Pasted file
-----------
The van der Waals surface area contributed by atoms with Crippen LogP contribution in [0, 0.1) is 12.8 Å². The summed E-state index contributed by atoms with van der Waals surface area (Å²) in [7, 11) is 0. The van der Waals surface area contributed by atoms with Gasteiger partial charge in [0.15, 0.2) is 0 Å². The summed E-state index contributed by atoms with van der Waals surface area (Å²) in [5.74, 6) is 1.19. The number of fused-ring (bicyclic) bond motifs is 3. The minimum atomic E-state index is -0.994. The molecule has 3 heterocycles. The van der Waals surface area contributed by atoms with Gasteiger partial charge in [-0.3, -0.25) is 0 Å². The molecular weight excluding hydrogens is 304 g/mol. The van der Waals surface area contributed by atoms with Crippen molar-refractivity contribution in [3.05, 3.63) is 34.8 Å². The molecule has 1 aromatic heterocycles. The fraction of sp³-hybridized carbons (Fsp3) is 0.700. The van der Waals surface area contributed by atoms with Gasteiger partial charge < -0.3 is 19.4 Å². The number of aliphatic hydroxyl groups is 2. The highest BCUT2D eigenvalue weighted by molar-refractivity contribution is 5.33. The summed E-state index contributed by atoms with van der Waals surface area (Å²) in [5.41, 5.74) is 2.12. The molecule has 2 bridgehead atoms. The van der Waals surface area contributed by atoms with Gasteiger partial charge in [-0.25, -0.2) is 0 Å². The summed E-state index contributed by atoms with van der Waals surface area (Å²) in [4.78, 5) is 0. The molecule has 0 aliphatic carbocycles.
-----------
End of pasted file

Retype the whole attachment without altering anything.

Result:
The van der Waals surface area contributed by atoms with Crippen LogP contribution in [0, 0.1) is 12.8 Å². The summed E-state index contributed by atoms with van der Waals surface area (Å²) in [7, 11) is 0. The van der Waals surface area contributed by atoms with Gasteiger partial charge in [0.15, 0.2) is 0 Å². The summed E-state index contributed by atoms with van der Waals surface area (Å²) in [5.74, 6) is 1.19. The number of fused-ring (bicyclic) bond motifs is 3. The minimum atomic E-state index is -0.994. The molecule has 3 heterocycles. The van der Waals surface area contributed by atoms with Gasteiger partial charge in [-0.3, -0.25) is 0 Å². The molecular weight excluding hydrogens is 304 g/mol. The van der Waals surface area contributed by atoms with Crippen molar-refractivity contribution in [3.05, 3.63) is 34.8 Å². The molecule has 1 aromatic heterocycles. The fraction of sp³-hybridized carbons (Fsp3) is 0.700. The van der Waals surface area contributed by atoms with Gasteiger partial charge < -0.3 is 19.4 Å². The number of aliphatic hydroxyl groups is 2. The highest BCUT2D eigenvalue weighted by molar-refractivity contribution is 5.33. The summed E-state index contributed by atoms with van der Waals surface area (Å²) in [5.41, 5.74) is 2.12. The molecule has 2 bridgehead atoms. The van der Waals surface area contributed by atoms with Gasteiger partial charge in [-0.25, -0.2) is 0 Å². The summed E-state index contributed by atoms with van der Waals surface area (Å²) in [4.78, 5) is 0. The molecule has 0 aliphatic carbocycles.